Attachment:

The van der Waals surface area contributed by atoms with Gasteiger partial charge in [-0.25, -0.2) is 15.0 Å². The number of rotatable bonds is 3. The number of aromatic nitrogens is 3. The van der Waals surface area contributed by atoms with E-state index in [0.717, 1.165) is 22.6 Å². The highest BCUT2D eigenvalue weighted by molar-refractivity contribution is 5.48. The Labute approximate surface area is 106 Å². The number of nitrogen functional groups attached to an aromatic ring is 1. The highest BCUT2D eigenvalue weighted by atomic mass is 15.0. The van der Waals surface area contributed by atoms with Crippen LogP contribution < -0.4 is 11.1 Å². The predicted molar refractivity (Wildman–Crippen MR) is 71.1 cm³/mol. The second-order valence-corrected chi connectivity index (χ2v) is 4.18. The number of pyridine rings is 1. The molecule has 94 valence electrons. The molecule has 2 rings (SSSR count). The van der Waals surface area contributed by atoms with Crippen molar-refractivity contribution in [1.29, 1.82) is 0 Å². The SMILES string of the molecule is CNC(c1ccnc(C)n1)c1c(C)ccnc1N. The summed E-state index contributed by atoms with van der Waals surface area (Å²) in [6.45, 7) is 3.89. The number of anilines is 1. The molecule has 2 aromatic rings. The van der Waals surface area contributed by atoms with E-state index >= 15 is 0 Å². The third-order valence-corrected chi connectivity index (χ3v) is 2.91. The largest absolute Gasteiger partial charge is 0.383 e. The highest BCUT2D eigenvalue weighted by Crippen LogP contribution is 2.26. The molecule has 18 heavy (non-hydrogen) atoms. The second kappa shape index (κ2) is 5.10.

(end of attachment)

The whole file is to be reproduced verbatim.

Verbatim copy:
The van der Waals surface area contributed by atoms with Gasteiger partial charge in [-0.25, -0.2) is 15.0 Å². The number of rotatable bonds is 3. The number of aromatic nitrogens is 3. The van der Waals surface area contributed by atoms with E-state index in [0.717, 1.165) is 22.6 Å². The highest BCUT2D eigenvalue weighted by molar-refractivity contribution is 5.48. The Labute approximate surface area is 106 Å². The number of nitrogen functional groups attached to an aromatic ring is 1. The highest BCUT2D eigenvalue weighted by atomic mass is 15.0. The van der Waals surface area contributed by atoms with Crippen LogP contribution < -0.4 is 11.1 Å². The predicted molar refractivity (Wildman–Crippen MR) is 71.1 cm³/mol. The second-order valence-corrected chi connectivity index (χ2v) is 4.18. The number of pyridine rings is 1. The molecule has 94 valence electrons. The molecule has 2 rings (SSSR count). The van der Waals surface area contributed by atoms with Crippen molar-refractivity contribution in [1.29, 1.82) is 0 Å². The SMILES string of the molecule is CNC(c1ccnc(C)n1)c1c(C)ccnc1N. The summed E-state index contributed by atoms with van der Waals surface area (Å²) in [6.45, 7) is 3.89. The number of anilines is 1. The molecule has 2 aromatic rings. The van der Waals surface area contributed by atoms with E-state index >= 15 is 0 Å². The third-order valence-corrected chi connectivity index (χ3v) is 2.91. The largest absolute Gasteiger partial charge is 0.383 e. The highest BCUT2D eigenvalue weighted by Crippen LogP contribution is 2.26. The molecule has 18 heavy (non-hydrogen) atoms. The second kappa shape index (κ2) is 5.10.